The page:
The colorful displays of the Siamese fighting fish have captivated people’s attention for thousands of years. Commonly known as Bettas, these fish originated in the rice paddies, stagnant ponds, and gentle streams of Southeast Asia. In Thai, they are known as pla kat, which means "tearing" or "biting fish" Even before the 1800s, the people of Siam were collecting these fish for their fighting abilities. For Malayan children in southern China, catching these fish was a favorite pasttime. Once caught, the children would fight their fish to see who was the village champion. However, with the advent of mechanized plowing and chemicals, this pasttime quickly faded away. Adults also participated in fighting the fish, except they often placed bets on who would win. Wagers for these bets ranged from large sums of money to houses and family members.

The King of Siam quickly caught on to the popularity of these fights. As a result, he began collecting and licensing the fighting fish. In 1840, he gave one to a visitor, who in turn gave it to a scientist named Dr. Theodor Cantor. A few years later, Dr. Cantor wrote an article on the fish and named it Macropodus Pugnax. In 1909, Mr. Tate Regan renamed the species Betta Splendens because there was a fish with that name already. Mr. Regan apparently named the fish after a warrior-like tribe named "Bettah". This is where the common name, Betta, is from.


Bettas have upturned mouths, which aid the fish in surface feeding. The inside of the mouth is lined with rows of tiny pointed teeth. These teeth, in combination with powerful jaws, make tearing at prey quite easy. Bettas are primarily carnivores, feeding on zooplankton, insects, and larvae with occasional consumption of vegetable matter.  While kept in captivity, the fish are usually fed commercial fish food. These flakes or pellets are composed of mashed shrimp meal, wheat flour, fishmeal, brine shrimp, bloodworms, and vitamins. However, live or frozen bloodworms, mosquito larvae, brine shrimp, or daphnia can suffice for a meal. The upturned mouths are designed to blow bubbles, which are used to construct bubble nests. These bubble nests are a key part of the spawning process. During the spawning process, the male uses his mouth to catch all of the eggs and deposit them into the bubble nests.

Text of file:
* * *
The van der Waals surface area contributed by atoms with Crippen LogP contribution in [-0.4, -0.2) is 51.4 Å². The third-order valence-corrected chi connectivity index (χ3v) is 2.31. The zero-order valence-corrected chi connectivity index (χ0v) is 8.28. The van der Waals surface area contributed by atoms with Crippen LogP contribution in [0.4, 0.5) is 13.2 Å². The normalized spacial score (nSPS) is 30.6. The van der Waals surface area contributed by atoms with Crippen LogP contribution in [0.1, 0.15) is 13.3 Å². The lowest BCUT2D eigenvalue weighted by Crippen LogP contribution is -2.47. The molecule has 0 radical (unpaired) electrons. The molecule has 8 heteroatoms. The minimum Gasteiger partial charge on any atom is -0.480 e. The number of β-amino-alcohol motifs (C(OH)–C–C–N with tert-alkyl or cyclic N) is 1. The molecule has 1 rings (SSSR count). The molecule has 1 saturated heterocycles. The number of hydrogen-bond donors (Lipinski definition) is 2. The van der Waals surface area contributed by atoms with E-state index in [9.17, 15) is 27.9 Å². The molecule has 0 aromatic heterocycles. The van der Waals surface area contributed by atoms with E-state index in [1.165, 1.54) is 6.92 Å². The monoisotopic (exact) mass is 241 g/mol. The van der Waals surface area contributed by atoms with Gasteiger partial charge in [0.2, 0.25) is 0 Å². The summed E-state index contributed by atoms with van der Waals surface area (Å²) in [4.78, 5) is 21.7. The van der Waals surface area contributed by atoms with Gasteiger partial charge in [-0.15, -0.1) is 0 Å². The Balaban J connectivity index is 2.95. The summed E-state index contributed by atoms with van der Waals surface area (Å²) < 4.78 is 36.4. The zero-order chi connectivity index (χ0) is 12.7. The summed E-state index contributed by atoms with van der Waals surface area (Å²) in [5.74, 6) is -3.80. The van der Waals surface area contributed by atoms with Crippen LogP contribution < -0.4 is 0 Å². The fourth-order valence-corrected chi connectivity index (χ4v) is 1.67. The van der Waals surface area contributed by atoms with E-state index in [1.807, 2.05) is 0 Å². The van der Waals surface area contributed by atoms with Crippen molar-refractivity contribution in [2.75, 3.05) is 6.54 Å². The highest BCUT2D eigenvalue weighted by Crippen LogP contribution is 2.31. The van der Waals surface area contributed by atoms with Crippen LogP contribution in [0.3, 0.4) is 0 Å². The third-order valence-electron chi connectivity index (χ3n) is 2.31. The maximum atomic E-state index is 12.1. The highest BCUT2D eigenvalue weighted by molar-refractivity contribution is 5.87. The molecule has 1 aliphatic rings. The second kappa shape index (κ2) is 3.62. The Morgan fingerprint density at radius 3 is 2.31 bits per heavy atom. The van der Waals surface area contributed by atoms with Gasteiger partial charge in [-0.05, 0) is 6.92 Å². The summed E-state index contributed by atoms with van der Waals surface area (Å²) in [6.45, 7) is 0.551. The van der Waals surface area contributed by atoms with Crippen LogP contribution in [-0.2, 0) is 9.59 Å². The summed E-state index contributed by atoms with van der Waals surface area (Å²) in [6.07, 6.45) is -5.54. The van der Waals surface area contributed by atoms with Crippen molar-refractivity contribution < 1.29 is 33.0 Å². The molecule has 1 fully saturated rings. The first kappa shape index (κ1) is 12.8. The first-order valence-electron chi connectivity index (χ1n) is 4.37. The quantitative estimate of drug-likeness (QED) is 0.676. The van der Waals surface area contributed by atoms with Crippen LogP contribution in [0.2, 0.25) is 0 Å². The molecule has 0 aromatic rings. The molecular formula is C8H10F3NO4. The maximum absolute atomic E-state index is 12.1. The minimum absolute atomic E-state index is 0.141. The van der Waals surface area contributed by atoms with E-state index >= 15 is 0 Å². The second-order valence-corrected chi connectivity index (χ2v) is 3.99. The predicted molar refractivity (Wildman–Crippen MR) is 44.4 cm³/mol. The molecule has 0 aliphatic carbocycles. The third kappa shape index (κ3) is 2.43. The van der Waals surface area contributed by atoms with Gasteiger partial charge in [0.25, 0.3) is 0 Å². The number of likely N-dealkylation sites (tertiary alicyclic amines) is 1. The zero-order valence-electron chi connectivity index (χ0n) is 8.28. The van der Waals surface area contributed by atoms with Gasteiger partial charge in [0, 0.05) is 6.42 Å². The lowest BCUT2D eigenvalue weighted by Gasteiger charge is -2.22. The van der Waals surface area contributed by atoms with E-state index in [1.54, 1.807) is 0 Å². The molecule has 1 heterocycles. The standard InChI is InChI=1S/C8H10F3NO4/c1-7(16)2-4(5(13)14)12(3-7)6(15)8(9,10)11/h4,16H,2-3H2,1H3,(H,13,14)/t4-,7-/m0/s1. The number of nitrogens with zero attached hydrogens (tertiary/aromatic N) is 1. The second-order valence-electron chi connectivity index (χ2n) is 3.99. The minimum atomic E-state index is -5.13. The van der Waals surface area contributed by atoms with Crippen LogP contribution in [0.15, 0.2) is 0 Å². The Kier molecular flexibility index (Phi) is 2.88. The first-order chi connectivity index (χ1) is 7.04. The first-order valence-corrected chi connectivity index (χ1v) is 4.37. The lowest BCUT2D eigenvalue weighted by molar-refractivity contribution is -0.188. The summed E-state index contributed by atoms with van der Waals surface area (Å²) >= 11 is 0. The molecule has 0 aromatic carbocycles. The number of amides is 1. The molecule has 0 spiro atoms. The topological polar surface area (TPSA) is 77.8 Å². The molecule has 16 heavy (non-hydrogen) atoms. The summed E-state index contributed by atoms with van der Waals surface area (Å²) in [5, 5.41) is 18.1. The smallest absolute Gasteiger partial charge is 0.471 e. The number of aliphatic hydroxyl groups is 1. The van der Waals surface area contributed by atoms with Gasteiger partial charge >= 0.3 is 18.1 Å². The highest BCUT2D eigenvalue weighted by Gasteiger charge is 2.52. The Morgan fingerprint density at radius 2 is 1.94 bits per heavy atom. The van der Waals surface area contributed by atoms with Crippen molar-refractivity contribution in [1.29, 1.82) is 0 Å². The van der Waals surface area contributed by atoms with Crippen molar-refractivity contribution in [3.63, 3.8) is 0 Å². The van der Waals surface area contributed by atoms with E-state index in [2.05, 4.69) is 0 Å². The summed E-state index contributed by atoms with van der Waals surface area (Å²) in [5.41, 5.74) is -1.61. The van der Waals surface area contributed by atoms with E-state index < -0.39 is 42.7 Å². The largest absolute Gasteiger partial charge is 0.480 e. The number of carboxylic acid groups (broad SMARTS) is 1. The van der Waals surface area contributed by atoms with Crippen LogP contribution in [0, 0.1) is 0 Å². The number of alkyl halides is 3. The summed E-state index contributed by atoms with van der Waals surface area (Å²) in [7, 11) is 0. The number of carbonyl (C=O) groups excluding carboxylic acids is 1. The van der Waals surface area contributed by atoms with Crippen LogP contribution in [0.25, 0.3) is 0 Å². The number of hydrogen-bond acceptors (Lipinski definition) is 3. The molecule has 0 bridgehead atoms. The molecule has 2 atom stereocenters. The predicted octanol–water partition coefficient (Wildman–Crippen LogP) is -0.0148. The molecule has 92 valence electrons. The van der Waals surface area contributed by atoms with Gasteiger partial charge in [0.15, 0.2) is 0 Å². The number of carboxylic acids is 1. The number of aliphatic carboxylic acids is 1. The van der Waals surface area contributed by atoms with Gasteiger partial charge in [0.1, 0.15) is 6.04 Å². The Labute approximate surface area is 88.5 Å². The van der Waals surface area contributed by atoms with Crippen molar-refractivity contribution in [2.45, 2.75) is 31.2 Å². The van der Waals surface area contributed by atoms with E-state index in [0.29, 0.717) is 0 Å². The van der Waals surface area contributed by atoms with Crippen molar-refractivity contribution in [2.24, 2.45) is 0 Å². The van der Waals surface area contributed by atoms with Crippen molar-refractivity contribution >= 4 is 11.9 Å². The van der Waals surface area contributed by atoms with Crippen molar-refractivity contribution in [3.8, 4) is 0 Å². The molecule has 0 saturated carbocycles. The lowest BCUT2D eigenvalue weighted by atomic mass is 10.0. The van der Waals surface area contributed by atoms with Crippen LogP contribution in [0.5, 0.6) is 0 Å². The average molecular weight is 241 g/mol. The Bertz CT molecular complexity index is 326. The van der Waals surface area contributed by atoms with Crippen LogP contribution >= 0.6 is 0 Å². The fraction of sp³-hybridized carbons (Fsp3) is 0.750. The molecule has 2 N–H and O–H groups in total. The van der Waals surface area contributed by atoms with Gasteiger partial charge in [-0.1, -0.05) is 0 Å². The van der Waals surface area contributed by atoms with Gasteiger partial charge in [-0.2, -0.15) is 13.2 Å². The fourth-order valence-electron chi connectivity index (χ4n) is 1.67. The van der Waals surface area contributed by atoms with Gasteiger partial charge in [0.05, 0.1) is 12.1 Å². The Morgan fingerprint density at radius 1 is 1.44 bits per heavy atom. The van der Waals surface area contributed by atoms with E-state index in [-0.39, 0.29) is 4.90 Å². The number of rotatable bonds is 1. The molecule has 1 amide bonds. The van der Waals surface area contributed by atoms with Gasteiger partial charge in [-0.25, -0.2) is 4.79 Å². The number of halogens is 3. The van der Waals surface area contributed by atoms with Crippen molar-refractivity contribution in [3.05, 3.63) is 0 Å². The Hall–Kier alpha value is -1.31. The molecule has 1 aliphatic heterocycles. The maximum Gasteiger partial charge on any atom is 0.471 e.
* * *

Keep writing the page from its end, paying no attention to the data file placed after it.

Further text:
Both male and female fighting fish have similar anatomy, with the same cylindrical shape. The only real difference is the size of the fins and tail. Males tend to have much larger fins than females. For example, males have pelvic fins that are longer and more extended than females. When splayed out, the anal and caudal fins billow out, resembling a large fan. However, when at rest the fins hang down, giving the appearance of folded drapes. Usually, Bettas grow to a length of 5 cm.


Selective Breeding

Unlike today’s Bettas, natural Siamese fighting fish had significantly smaller fins and duller colors, often a dirty green-brown. Originally, people started collecting and raising the small fish for competitive fighting. Selective breeding within the species first emerged when owners sought to raise the best fighters. Since pitting these fish against each other is an ethical matter, breeders have turned their skills to producing fish with brilliant colors. Today, there are many different types of Siamese fighting fish.  Possible colors for these fish include: red, blue, tangerine, turquoise, orange, yellow, green, cream, white, and bright blue with pink highlights. Interestingly, the blue, turquoise, and green shades are slightly iridescent. When viewed from different angles or in different lighting conditions, these colors appear to shift or change. This is due to the fact that these colors are not due to pigments on the fish. Rather, they are the result of light being refracted within a layer of translucent guanine crystals on the scales of the fish. Some breeders have even achieved patterned fish, such as marble and butterfly, and metallic shades of copper, gold, and platinum. The tails and fins of the beta can also be altered through selective breeding. Different varieties have emerged including: crown-tail, rose-tail, veil-tail, comb-tail, and half-moon.


By puffing out and flaring their opercula (gill flaps), the Siamese fighting fish attempts to appear more impressive. Both sexes do this, due to a variety of reasons. For males, it may be because of courtship or because they are trying to intimidate rivals. For females, flaring has been known to establish a pecking order among other females and for flirting.  Sudden movements and changes in their environment are also triggers for this behavior. Male bettas are known to be very aggressive. In fact, the fish will even respond aggressively to their own reflections in a mirror or the side of an aquarium.


Equipment & Set up

These images were shot using the following equipment:



About & Contact

Daniel Albert Jones.
4th year student at Rochester Institute of Technology.
Pursuing a degree in Biomedical Photographic Communications.

All images by Daniel Jones. Any questions, concerns, or requests to use images please contact via email
Email: daj9497@rit.edu
Websites: daj9497.cias.rit.edu/361 | danielalbertjones.tumblr.com